THE sudden recall of the Division to the Western Desert in June 1942 interrupted the ordered and peaceful life of Syria, and instead of well-organised services every Sunday the chaplains once again had to look for spare moments when small groups of men would be free for public worship. Some remarkable changes appeared in the Division during its three months' static warfare in the Alamein Line. Plans which had been well laid in the early months of the year began to bear fruit, the experience gained in three short campaigns added a certain confidence and efficiency in battle, and the whole Division began to work as a corporate entity.
The man in the ranks began to have more respect for the administrators and leaders. Of course the man in the ranks had himself changed. He now knew a great deal more about Army life and about battle conditions; he understood the reasons for many regulations which in the past had seemed meaningless. The same kind of change was taking place in the Chaplains' Department. The chaplains were becoming more sure of themselves and more useful. They knew the bounds of their work, and their position was recognised with encouraging sympathy and support.
About this time the whole Department was delighted by the announcement of the first decorations for gallantry won by chaplains. The Military Cross was awarded to Padres Spence and Dawson, who had served with the 20th and 18th Battalions respectively in Greece, Crete, and Libya. Special mention in the citations to these awards was made of their bearing in extreme danger, their help with the care of the wounded (on occasions Padre Dawson acted as anaesthetist during operations), and their zealous devotion to duty at all times.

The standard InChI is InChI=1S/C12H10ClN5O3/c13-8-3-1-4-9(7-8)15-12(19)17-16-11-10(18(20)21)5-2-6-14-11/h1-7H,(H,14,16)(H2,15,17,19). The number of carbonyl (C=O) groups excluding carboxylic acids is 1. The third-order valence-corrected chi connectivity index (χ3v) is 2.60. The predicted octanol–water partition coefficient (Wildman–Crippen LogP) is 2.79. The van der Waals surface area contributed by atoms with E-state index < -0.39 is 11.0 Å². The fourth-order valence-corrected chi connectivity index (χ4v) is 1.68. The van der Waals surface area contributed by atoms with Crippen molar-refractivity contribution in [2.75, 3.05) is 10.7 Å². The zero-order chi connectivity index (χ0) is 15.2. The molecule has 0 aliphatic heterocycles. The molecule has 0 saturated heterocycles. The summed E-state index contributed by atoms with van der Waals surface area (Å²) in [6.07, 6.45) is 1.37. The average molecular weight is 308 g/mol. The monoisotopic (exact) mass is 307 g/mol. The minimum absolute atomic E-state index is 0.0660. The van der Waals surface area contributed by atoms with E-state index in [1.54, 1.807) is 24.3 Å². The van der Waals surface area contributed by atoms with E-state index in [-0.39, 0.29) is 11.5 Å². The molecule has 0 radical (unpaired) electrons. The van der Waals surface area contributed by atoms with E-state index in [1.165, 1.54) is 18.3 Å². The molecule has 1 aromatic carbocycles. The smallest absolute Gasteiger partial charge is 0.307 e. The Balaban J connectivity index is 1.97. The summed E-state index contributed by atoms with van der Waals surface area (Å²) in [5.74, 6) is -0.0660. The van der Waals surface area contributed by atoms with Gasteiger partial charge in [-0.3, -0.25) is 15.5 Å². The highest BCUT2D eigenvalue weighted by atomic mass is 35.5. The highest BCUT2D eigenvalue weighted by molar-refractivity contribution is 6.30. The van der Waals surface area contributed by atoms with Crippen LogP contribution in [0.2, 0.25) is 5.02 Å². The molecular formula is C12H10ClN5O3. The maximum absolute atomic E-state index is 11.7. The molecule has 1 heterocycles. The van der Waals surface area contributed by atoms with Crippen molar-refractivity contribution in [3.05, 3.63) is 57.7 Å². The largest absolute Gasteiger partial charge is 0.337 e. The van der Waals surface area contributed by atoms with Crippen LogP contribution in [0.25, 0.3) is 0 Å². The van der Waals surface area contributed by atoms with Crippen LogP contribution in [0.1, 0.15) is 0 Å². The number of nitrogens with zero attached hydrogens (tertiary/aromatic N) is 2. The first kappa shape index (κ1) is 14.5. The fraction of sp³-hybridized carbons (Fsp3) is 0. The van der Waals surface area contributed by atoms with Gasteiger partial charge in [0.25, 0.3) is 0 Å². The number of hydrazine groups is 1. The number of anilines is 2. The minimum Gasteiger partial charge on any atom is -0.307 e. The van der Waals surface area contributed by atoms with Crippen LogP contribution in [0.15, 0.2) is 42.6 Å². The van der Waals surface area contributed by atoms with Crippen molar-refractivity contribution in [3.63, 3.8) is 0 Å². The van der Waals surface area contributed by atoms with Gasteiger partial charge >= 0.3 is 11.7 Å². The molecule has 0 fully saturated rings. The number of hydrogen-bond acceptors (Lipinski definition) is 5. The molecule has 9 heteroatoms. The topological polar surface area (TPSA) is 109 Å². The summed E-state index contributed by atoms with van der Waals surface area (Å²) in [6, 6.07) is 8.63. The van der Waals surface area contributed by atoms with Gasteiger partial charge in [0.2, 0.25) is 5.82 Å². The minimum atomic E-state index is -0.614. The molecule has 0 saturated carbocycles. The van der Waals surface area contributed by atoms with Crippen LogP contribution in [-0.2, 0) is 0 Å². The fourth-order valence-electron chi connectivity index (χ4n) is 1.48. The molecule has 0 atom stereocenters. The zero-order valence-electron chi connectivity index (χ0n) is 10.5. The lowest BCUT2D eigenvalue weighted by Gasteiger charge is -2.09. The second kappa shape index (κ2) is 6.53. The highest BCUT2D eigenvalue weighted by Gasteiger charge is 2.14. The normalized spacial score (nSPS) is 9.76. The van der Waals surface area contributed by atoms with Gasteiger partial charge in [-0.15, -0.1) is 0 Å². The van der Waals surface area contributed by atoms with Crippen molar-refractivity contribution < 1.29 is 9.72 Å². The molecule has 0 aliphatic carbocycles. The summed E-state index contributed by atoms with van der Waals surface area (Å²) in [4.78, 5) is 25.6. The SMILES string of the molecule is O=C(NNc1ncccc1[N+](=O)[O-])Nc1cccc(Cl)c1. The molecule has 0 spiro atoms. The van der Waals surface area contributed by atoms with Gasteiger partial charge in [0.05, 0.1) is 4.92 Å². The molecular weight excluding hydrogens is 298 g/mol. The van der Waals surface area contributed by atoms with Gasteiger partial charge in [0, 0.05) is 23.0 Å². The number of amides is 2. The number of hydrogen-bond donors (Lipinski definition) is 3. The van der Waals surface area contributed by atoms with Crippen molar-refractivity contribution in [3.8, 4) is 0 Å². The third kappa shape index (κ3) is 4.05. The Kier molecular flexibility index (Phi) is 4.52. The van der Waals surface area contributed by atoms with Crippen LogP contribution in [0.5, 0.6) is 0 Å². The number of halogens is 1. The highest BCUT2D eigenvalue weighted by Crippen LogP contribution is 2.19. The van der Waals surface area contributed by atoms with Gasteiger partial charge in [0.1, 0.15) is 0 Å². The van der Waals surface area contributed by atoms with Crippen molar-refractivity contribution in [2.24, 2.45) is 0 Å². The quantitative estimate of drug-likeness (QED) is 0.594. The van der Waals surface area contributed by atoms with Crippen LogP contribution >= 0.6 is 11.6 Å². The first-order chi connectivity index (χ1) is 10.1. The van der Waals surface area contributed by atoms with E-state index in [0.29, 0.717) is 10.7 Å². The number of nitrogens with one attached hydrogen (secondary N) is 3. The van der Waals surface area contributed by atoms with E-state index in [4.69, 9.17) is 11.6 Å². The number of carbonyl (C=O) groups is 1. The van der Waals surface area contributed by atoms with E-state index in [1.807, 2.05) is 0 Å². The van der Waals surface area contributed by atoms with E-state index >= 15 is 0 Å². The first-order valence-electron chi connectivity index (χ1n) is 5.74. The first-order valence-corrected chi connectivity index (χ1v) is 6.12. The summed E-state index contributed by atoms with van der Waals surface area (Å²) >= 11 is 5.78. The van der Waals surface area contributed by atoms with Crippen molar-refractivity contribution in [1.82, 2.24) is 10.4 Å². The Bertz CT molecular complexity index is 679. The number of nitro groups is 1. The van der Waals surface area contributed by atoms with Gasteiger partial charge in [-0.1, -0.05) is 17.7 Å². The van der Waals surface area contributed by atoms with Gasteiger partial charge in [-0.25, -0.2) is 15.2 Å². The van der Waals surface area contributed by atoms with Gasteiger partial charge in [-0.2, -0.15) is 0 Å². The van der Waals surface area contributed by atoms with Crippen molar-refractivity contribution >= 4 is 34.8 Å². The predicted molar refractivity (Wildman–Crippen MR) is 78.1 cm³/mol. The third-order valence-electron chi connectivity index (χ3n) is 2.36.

On the long journey to Tunisia the stocks of the Department rose steadily. Units without chaplains began to apply to the Senior Chaplain for one of their own, while small groups kept asking for services. In the early days Church services had sometimes been suffered as an affliction, but now it was common for the chaplain to receive special requests to go somewhere to hold one. This made page 52 all the difference. When a chaplain knew that he was really wanted, he could prepare for the service with confidence and give of his best. But there were few service during the four long months in the Alamein Line. The Division was surrounded by barbed wire and minefields. Anywhere inside the Alamein Box was subject to shellfire and bombing, though the infantry on the southern and western sides had the hardest life.
Occasional services could be held at night, and sometimes a handful of men would walk back for a service in one of the tents of an Advanced Dressing Station. But for the most part the work of the chaplain lay in visiting his men, going from group to group, having a few words with everyone he met. By now the chaplain had become a personality in the unit, and he could speak with knowledge of everyday conditions and sometimes soften the hardship of heat and flies with a word of comfort or humour; for he knew his men and understood their life. And the soldier was beginning to know him, too, for people lived very close to each other and it was easy to see if a man practised what he preached.